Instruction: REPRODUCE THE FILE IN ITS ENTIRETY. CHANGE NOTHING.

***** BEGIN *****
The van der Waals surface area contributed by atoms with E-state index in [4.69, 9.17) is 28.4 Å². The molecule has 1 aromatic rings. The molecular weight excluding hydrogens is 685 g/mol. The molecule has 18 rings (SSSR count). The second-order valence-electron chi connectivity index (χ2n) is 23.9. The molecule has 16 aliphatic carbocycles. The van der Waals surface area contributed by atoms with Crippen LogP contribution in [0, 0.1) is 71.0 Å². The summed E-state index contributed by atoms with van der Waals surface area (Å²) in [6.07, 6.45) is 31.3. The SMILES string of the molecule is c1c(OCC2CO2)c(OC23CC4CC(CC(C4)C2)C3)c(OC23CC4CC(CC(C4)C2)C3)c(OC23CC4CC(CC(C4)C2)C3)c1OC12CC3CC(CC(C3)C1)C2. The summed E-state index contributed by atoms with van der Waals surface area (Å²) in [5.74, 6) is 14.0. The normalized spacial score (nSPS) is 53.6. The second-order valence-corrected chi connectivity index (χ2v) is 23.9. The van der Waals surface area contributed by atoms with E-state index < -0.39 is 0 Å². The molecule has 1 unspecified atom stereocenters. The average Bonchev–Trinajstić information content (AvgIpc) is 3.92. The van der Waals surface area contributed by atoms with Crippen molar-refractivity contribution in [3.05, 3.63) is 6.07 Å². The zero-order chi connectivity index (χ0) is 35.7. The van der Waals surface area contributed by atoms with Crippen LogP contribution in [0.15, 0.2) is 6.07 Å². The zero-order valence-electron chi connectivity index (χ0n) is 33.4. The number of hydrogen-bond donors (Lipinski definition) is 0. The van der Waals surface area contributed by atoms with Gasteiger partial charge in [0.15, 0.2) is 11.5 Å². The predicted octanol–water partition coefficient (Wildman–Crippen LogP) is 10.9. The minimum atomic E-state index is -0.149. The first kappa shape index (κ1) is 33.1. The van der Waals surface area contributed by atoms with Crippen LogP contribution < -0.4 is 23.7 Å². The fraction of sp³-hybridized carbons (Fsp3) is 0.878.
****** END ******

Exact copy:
The van der Waals surface area contributed by atoms with E-state index in [4.69, 9.17) is 28.4 Å². The molecule has 1 aromatic rings. The molecular weight excluding hydrogens is 685 g/mol. The molecule has 18 rings (SSSR count). The second-order valence-electron chi connectivity index (χ2n) is 23.9. The molecule has 16 aliphatic carbocycles. The van der Waals surface area contributed by atoms with Crippen LogP contribution in [0, 0.1) is 71.0 Å². The summed E-state index contributed by atoms with van der Waals surface area (Å²) in [6.07, 6.45) is 31.3. The SMILES string of the molecule is c1c(OCC2CO2)c(OC23CC4CC(CC(C4)C2)C3)c(OC23CC4CC(CC(C4)C2)C3)c(OC23CC4CC(CC(C4)C2)C3)c1OC12CC3CC(CC(C3)C1)C2. The summed E-state index contributed by atoms with van der Waals surface area (Å²) in [5.74, 6) is 14.0. The normalized spacial score (nSPS) is 53.6. The second-order valence-corrected chi connectivity index (χ2v) is 23.9. The van der Waals surface area contributed by atoms with E-state index < -0.39 is 0 Å². The molecule has 1 unspecified atom stereocenters. The average Bonchev–Trinajstić information content (AvgIpc) is 3.92. The van der Waals surface area contributed by atoms with Crippen molar-refractivity contribution in [3.05, 3.63) is 6.07 Å². The zero-order chi connectivity index (χ0) is 35.7. The van der Waals surface area contributed by atoms with Crippen LogP contribution in [0.15, 0.2) is 6.07 Å². The zero-order valence-electron chi connectivity index (χ0n) is 33.4. The number of hydrogen-bond donors (Lipinski definition) is 0. The van der Waals surface area contributed by atoms with Gasteiger partial charge in [0.15, 0.2) is 11.5 Å². The predicted octanol–water partition coefficient (Wildman–Crippen LogP) is 10.9. The minimum atomic E-state index is -0.149. The first kappa shape index (κ1) is 33.1. The van der Waals surface area contributed by atoms with Crippen LogP contribution < -0.4 is 23.7 Å². The fraction of sp³-hybridized carbons (Fsp3) is 0.878.